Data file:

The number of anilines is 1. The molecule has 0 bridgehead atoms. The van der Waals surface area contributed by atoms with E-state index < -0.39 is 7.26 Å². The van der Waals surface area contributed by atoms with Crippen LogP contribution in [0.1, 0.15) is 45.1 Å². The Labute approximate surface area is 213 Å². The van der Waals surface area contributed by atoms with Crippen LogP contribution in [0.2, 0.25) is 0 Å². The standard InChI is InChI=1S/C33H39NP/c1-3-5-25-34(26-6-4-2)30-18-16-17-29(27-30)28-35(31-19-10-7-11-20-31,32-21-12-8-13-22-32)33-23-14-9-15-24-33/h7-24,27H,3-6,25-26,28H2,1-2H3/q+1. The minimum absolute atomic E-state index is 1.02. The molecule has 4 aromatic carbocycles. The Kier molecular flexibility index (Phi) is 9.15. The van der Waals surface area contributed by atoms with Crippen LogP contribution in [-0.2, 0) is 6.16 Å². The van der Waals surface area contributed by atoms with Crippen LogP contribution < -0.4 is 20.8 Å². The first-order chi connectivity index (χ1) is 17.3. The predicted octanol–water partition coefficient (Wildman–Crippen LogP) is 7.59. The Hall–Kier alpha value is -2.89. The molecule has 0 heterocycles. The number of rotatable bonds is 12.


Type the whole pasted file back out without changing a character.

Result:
The number of anilines is 1. The molecule has 0 bridgehead atoms. The van der Waals surface area contributed by atoms with E-state index < -0.39 is 7.26 Å². The van der Waals surface area contributed by atoms with Crippen LogP contribution in [0.1, 0.15) is 45.1 Å². The Labute approximate surface area is 213 Å². The van der Waals surface area contributed by atoms with Crippen LogP contribution in [0.2, 0.25) is 0 Å². The standard InChI is InChI=1S/C33H39NP/c1-3-5-25-34(26-6-4-2)30-18-16-17-29(27-30)28-35(31-19-10-7-11-20-31,32-21-12-8-13-22-32)33-23-14-9-15-24-33/h7-24,27H,3-6,25-26,28H2,1-2H3/q+1. The minimum absolute atomic E-state index is 1.02. The molecule has 4 aromatic carbocycles. The Kier molecular flexibility index (Phi) is 9.15. The van der Waals surface area contributed by atoms with Crippen LogP contribution in [-0.2, 0) is 6.16 Å². The van der Waals surface area contributed by atoms with Crippen LogP contribution < -0.4 is 20.8 Å². The first-order chi connectivity index (χ1) is 17.3. The predicted octanol–water partition coefficient (Wildman–Crippen LogP) is 7.59. The Hall–Kier alpha value is -2.89. The molecule has 0 heterocycles. The number of rotatable bonds is 12.